Bizarre, weird controls in an otherwise simple concept. Resetti Bop has you play as three characters, using their rock-paper-scissors designation to hit Resetti dolls in a Whack-A-Mole game. There isn’t much to say about it, really. Hitting a doll when that character’s designated sign beats the sign on the doll nets you a point, hitting the same sign stuns your character for a moment, and hitting a losing sign loses a point and stuns your character. You need to tap the card in order to hit, though, and it plays just as bad as it sounds; the card takes some time to register, and even then, the pace of the game makes consistently hitting dolls for a high score incredibly difficult. That said, the payoff isn’t too bad. You get a Happy Point for each point in the game, and they only take about a minute for each play.
Unsurprisingly, every bit of this game runs at 1080p at 60FPS. I’ve only ever experienced a freeze once, but I highly doubt that it’s the game (My Wii U hard-freezes whenever I try to load a stage in Smash). There is no slowdown to speak of, and loading times are minimal: 15-25 seconds when loading Board Game, and no more than 5 seconds for most of the other attractions. There are no load times during play, which is fantastic. Although, that being said, it doesn’t seem technically impressive to load all of these assets in such small chunks.
The graphics are impressive, though it seems mostly like an upscale from the original 3DS assets. I see a lot of similar patterning on character models, and especially in Board Game where the ground textures almost seem like cloth instead of ground. That being said, nothing seems out of place, and the overall Animal Crossing “feel” is not lost in any of the attractions; they all have a different approach, but they’re themed in fitting ways. Resetti Bop is based on the Reset Center, amiibo Card Battle is based on Katrina’s tent, and so on. Sadly, the only time you’ll ever notice minute details are during events in Board Game. For instance, if you have the Reese and Cyrus amiibo, you’ll only see the portraits of both of them in Reese and Cyrus’ house if you’ve tapped both amiibo in at some point; otherwise, you’ll see the significant other of whomever you’re playing. Same applies to Isabelle and Digby. It’s also worth noting that every character has unique events. K.K. occasionally talks about being a secret judge in a singing competition, and Reese or Cyrus talk about little events they experience in Re-Tail. The quality of this game is in the details, and it’s certainly a good time for Animal Crossing fans.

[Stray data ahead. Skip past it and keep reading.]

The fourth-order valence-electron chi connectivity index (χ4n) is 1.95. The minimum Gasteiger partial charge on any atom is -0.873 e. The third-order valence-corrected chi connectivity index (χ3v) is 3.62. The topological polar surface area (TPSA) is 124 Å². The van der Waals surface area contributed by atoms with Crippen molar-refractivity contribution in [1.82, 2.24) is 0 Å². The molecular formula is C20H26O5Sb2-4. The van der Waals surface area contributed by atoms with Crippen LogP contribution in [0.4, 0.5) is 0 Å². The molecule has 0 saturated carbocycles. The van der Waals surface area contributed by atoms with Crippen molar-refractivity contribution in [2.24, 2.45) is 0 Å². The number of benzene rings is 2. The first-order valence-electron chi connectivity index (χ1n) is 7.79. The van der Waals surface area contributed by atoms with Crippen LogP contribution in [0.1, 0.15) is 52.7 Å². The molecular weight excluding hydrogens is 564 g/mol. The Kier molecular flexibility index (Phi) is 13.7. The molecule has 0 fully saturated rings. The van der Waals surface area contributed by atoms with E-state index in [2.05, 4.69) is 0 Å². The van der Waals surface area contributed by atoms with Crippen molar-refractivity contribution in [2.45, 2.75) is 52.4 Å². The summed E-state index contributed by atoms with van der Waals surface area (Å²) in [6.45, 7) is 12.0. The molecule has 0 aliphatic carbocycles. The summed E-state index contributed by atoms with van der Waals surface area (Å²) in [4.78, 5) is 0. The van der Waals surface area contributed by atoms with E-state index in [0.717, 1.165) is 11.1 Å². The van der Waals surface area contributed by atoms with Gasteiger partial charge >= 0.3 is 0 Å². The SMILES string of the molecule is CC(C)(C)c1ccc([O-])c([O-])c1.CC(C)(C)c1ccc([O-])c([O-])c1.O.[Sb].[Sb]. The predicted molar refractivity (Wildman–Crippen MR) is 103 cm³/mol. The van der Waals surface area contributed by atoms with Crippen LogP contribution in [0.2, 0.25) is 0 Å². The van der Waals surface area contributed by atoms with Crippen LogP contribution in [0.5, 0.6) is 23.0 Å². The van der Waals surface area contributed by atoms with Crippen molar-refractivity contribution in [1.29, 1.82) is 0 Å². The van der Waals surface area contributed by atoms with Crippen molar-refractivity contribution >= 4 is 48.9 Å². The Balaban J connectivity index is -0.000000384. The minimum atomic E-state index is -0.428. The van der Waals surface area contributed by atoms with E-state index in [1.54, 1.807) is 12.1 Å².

That said, the only theme that is even memorable is the Board Game theme. It’s the song that is used throughout for different reasons; it’s used for the “town theme” and whenever a character sings, for example. The only real difference there can be are during inclement weather, where the song changes tone whenever it rains or snows to something more gentle. It’s really nice, but that’s the only song I can remember; one song out of maybe ten new songs that are unique to this game. The rest are familiar themes for familiar characters, songs you should honestly expect from any Animal Crossing title.
Animal Crossing: amiibo Festival was that game I saw immediate resistance from the Nintendo community. A board game about Animal Crossing? How ridiculous! However, I bought this game for my mom for Christmas, and I never intended to write a review about it until I noticed something…special happening. I noticed that my mom kept asking me to play it with her, and then she convinced my sister to play it, and she enjoyed it as well. It was a chain reaction I hadn’t noticed since we played the original Animal Crossing together.
It was a chain reaction I didn’t think I would see again. I think what people forget is that Animal Crossing used to be a family game; it was something you should have played with your family to have fun and be happy with one another for their accomplishments. I was excited to see that my mom finished every debt, got every bug and fish, and even got all the museum fossils, and it only made me want to do that as well. I kept wanting to play Animal Crossing to feel that same way again, but the next games would come after my mom got injured at work, after my sister would get in a near-fatal car crash. They moved on because they had to; because that was in the past, and there was no going back from what happened.
I played every title, right up to New Leaf, and I couldn’t keep playing any more. I had finally lost my drive to play; they didn’t have the time to play Animal Crossing any more, and I know they tried. Animal Crossing, to me, was a family experience, and amiibo Festival was finally the title that they wanted to play together, and I was more than glad to join them. Animal Crossing was always our game, after all, and amiibo Festival is that game to continue that legacy. This game was a breath of fresh air in an otherwise stale franchise.
The only major problem with the game is a lack of skipping through special character event dialogue, and a rather flamboyant use of amiibo cards in bizarre ways. Make no mistake, though, this game is best enjoyed with a group of Animal Crossing fans…or an Animal Crossing family.